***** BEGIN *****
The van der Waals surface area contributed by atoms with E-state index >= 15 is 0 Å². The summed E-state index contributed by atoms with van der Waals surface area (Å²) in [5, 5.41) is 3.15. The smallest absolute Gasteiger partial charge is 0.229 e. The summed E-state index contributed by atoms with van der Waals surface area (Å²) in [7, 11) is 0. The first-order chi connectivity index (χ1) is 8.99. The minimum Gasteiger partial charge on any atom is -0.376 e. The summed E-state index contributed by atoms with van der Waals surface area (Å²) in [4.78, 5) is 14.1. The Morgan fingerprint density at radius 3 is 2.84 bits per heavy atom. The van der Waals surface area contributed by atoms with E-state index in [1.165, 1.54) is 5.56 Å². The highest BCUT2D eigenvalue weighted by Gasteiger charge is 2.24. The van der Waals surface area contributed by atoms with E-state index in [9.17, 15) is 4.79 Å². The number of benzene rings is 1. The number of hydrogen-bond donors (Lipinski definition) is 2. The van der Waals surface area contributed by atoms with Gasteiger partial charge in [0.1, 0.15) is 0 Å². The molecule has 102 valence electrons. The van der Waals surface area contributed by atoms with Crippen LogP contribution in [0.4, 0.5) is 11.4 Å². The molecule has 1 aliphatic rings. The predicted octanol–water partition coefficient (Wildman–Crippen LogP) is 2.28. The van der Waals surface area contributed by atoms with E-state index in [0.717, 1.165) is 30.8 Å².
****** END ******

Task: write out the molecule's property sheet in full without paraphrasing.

The van der Waals surface area contributed by atoms with E-state index >= 15 is 0 Å². The summed E-state index contributed by atoms with van der Waals surface area (Å²) in [5, 5.41) is 3.15. The smallest absolute Gasteiger partial charge is 0.229 e. The summed E-state index contributed by atoms with van der Waals surface area (Å²) in [7, 11) is 0. The first-order chi connectivity index (χ1) is 8.99. The minimum Gasteiger partial charge on any atom is -0.376 e. The summed E-state index contributed by atoms with van der Waals surface area (Å²) in [4.78, 5) is 14.1. The Morgan fingerprint density at radius 3 is 2.84 bits per heavy atom. The van der Waals surface area contributed by atoms with E-state index in [1.165, 1.54) is 5.56 Å². The highest BCUT2D eigenvalue weighted by Gasteiger charge is 2.24. The van der Waals surface area contributed by atoms with E-state index in [9.17, 15) is 4.79 Å². The number of benzene rings is 1. The number of hydrogen-bond donors (Lipinski definition) is 2. The van der Waals surface area contributed by atoms with Gasteiger partial charge in [0.1, 0.15) is 0 Å². The molecule has 102 valence electrons. The van der Waals surface area contributed by atoms with Crippen LogP contribution in [0.4, 0.5) is 11.4 Å². The molecule has 1 aliphatic rings. The predicted octanol–water partition coefficient (Wildman–Crippen LogP) is 2.28. The van der Waals surface area contributed by atoms with E-state index in [0.717, 1.165) is 30.8 Å².